Speaking of complements, rose gold and yellow gold have nothing but kind things to say about each other. Because they both share copper, they easily mix and match. So if you’re lucky enough for yellow gold to suit your complexion (to be “fair,” only you can decide this), the versatile rose gold can be worn in tandem.

Remember, the more copper that’s present in your jewelry, the pinker it will be. However, this can take away from the luster because it imbalances the gold. If you go under 14k (the ideal pink), your rose gold will start to dull. Diamond color can also bring some much needed sparkle if you’re shopping in the lower karats. Then you can focus on a suitable gem for your skin tone.

Rose Gold vs. Yellow Gold: Allergies

Not all metallic compounds are made equal. Because of its copper content, rose gold can cause an allergic reaction. Trace amounts of copper are comparatively safer — another reason your jewelry’s composition matters. On the other hand, out of all the alloys, yellow gold is the gentlest material for sensitive skin. If this is a concern, search for yellow gold without nickel. Splurging for jewelry above 14k can also guarantee higher gold purity, which can help minimize the chance or intensity of allergic reaction.


Why is rose gold pink?

Rose gold’s copper blend gives it a red base, which inspires that famous sunset-pink glow.

Is rose gold real gold?

Yes, rose gold is basically the “new and improved” edition of gold, featuring copper in its alloy. Like a painter’s palette, the varied blends of alloy metals will result in different shades. Alloys are simply pure gold forged with extra elements. But yes, they are still considered real gold.

Which is better, rose gold or yellow gold?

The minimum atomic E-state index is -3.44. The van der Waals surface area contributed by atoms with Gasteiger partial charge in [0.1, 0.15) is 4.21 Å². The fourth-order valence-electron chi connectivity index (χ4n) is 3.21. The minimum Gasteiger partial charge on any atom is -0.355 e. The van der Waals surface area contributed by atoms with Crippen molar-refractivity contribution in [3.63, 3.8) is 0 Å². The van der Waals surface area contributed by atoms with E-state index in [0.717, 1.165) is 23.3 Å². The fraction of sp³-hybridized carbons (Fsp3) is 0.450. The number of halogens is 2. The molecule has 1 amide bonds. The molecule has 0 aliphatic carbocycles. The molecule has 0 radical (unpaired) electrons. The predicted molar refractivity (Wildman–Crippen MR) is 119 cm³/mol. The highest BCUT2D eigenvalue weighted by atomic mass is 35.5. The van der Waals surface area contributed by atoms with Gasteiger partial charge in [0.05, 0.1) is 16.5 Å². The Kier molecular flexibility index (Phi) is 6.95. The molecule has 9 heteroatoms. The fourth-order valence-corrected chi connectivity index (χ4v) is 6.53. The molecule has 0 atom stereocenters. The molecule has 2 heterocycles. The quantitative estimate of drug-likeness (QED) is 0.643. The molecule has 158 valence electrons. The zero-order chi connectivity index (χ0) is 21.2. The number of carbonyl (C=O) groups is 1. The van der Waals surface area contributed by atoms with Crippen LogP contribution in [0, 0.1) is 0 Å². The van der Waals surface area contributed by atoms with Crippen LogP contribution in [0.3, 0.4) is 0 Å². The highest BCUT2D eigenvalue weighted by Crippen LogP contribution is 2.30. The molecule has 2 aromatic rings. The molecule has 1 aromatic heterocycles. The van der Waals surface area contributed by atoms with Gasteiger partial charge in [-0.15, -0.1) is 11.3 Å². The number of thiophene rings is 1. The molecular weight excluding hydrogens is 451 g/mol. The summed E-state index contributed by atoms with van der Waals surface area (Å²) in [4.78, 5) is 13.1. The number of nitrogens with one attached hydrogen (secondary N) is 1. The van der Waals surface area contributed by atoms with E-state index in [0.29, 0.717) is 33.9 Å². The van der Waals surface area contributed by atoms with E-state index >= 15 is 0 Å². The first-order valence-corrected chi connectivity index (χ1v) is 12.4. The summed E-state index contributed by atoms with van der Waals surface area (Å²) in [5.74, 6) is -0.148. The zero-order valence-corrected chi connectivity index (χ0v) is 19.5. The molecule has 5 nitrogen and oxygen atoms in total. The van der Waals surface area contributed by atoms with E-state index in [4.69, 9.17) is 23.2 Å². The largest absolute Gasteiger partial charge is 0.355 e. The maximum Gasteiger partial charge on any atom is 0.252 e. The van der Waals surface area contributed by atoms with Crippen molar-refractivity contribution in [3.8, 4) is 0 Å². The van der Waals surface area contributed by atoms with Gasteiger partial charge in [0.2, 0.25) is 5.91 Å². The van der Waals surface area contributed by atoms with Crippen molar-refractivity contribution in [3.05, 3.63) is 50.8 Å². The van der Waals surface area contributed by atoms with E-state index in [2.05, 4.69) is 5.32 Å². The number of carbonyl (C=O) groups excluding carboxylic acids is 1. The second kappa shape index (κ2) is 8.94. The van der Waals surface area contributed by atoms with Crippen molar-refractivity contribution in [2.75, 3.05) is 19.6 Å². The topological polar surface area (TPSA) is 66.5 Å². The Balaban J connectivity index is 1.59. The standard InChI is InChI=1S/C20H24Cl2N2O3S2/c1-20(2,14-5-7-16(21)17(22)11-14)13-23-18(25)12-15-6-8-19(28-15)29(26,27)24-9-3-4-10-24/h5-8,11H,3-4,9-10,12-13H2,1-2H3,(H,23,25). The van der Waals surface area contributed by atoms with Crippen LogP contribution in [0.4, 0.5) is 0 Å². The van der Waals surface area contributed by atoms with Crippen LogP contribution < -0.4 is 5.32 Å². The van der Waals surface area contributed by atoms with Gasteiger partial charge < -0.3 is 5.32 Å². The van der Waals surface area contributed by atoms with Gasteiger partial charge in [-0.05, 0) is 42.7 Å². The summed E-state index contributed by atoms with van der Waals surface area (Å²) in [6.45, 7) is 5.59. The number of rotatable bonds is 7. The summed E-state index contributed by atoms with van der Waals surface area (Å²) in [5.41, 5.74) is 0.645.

It’s mostly a matter of pink vs. yellow. Their cost is fairly identical as long as their gold purity is as well. But if maintenance is most important to you, choose rose gold. The copper in it won’t tarnish as quickly as yellow gold’s soft exterior.

Is rose gold considered gold?

It always contains a portion of pure gold. The value will decrease as the gold purity declines, but on the plus side, that also means you get a pinker metal.

Is rose gold more valuable than yellow gold?

Not inherently. As long as they contain the same amount of “pure” gold, they share equal worth. Have you ever heard the expression worth its weight in gold? This is a more literal interpretation, because the value of these metals depends on how much actual gold you’re willing to pay for. Because these are alloy metals, aka mixtures of other elements, the price of both rose and yellow gold will vary with pure gold content.

Is rose gold worth buying?

Yes! Rose gold has been making recent waves, but that doesn’t mean you can’t find unique jewelry among the crowd. And even though it’s trendy and feels fresh, it first came on the scene in the 19th century, so it’s just as heirloom-worthy as other metals.

Final Thoughts

Rose or yellow gold, an alloy metal makes sure you get the exact color you want in your jewelry and ultimately strengthens it (and your choice) as a whole. When you’re ready to find your color a companion, shop all diamonds at Brilliant Earth for ethically sourced gems. Or read our precious metal guide to learn more.